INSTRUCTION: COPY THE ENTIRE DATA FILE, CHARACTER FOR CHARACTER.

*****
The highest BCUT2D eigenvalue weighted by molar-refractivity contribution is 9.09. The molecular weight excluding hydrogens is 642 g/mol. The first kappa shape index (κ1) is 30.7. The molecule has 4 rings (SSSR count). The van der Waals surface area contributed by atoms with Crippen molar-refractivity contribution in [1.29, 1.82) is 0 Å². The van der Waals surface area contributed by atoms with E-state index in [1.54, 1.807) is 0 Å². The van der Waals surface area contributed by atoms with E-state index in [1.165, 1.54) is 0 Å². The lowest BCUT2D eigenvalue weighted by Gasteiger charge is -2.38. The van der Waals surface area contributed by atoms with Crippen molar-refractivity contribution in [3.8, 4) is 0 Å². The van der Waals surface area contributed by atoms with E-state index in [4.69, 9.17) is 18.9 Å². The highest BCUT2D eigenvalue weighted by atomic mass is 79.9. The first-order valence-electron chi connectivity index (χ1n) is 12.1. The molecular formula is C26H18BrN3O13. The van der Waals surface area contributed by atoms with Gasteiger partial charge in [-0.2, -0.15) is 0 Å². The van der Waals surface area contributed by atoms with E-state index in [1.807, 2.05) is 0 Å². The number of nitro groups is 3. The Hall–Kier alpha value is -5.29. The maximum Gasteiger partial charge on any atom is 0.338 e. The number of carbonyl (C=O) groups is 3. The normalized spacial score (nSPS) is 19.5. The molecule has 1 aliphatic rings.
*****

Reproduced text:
The highest BCUT2D eigenvalue weighted by molar-refractivity contribution is 9.09. The molecular weight excluding hydrogens is 642 g/mol. The first kappa shape index (κ1) is 30.7. The molecule has 4 rings (SSSR count). The van der Waals surface area contributed by atoms with Crippen molar-refractivity contribution in [1.29, 1.82) is 0 Å². The van der Waals surface area contributed by atoms with E-state index in [1.54, 1.807) is 0 Å². The van der Waals surface area contributed by atoms with E-state index in [1.165, 1.54) is 0 Å². The lowest BCUT2D eigenvalue weighted by Gasteiger charge is -2.38. The van der Waals surface area contributed by atoms with Crippen molar-refractivity contribution in [3.8, 4) is 0 Å². The van der Waals surface area contributed by atoms with E-state index in [4.69, 9.17) is 18.9 Å². The highest BCUT2D eigenvalue weighted by atomic mass is 79.9. The first-order valence-electron chi connectivity index (χ1n) is 12.1. The molecular formula is C26H18BrN3O13. The van der Waals surface area contributed by atoms with Gasteiger partial charge in [-0.2, -0.15) is 0 Å². The van der Waals surface area contributed by atoms with E-state index in [1.807, 2.05) is 0 Å². The number of nitro groups is 3. The Hall–Kier alpha value is -5.29. The maximum Gasteiger partial charge on any atom is 0.338 e. The number of carbonyl (C=O) groups is 3. The normalized spacial score (nSPS) is 19.5. The molecule has 1 aliphatic rings.